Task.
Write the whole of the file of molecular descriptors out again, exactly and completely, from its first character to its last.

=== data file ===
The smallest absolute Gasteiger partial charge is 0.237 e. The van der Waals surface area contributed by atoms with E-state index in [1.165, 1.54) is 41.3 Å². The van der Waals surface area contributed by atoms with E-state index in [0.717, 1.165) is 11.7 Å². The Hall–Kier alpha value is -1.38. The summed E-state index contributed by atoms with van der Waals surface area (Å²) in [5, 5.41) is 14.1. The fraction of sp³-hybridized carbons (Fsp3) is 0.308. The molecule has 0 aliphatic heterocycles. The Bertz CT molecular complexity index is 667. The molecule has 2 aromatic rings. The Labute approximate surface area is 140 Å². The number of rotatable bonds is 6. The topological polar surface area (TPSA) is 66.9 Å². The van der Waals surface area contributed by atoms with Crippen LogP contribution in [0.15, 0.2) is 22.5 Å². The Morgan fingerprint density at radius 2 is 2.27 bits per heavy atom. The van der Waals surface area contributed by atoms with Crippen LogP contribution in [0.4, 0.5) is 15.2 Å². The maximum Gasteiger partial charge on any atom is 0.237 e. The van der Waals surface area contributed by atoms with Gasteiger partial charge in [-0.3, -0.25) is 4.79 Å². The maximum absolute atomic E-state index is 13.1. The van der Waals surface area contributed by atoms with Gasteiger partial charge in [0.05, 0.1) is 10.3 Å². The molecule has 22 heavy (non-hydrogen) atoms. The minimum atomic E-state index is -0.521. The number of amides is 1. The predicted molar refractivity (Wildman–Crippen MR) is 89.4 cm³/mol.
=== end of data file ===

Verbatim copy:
The smallest absolute Gasteiger partial charge is 0.237 e. The van der Waals surface area contributed by atoms with E-state index in [1.165, 1.54) is 41.3 Å². The van der Waals surface area contributed by atoms with E-state index in [0.717, 1.165) is 11.7 Å². The Hall–Kier alpha value is -1.38. The summed E-state index contributed by atoms with van der Waals surface area (Å²) in [5, 5.41) is 14.1. The fraction of sp³-hybridized carbons (Fsp3) is 0.308. The molecule has 0 aliphatic heterocycles. The Bertz CT molecular complexity index is 667. The molecule has 2 aromatic rings. The Labute approximate surface area is 140 Å². The number of rotatable bonds is 6. The topological polar surface area (TPSA) is 66.9 Å². The van der Waals surface area contributed by atoms with Crippen LogP contribution in [0.15, 0.2) is 22.5 Å². The Morgan fingerprint density at radius 2 is 2.27 bits per heavy atom. The van der Waals surface area contributed by atoms with Crippen LogP contribution in [0.4, 0.5) is 15.2 Å². The maximum Gasteiger partial charge on any atom is 0.237 e. The van der Waals surface area contributed by atoms with Gasteiger partial charge in [-0.3, -0.25) is 4.79 Å². The maximum absolute atomic E-state index is 13.1. The van der Waals surface area contributed by atoms with Gasteiger partial charge in [0.05, 0.1) is 10.3 Å². The molecule has 22 heavy (non-hydrogen) atoms. The minimum atomic E-state index is -0.521. The number of amides is 1. The predicted molar refractivity (Wildman–Crippen MR) is 89.4 cm³/mol.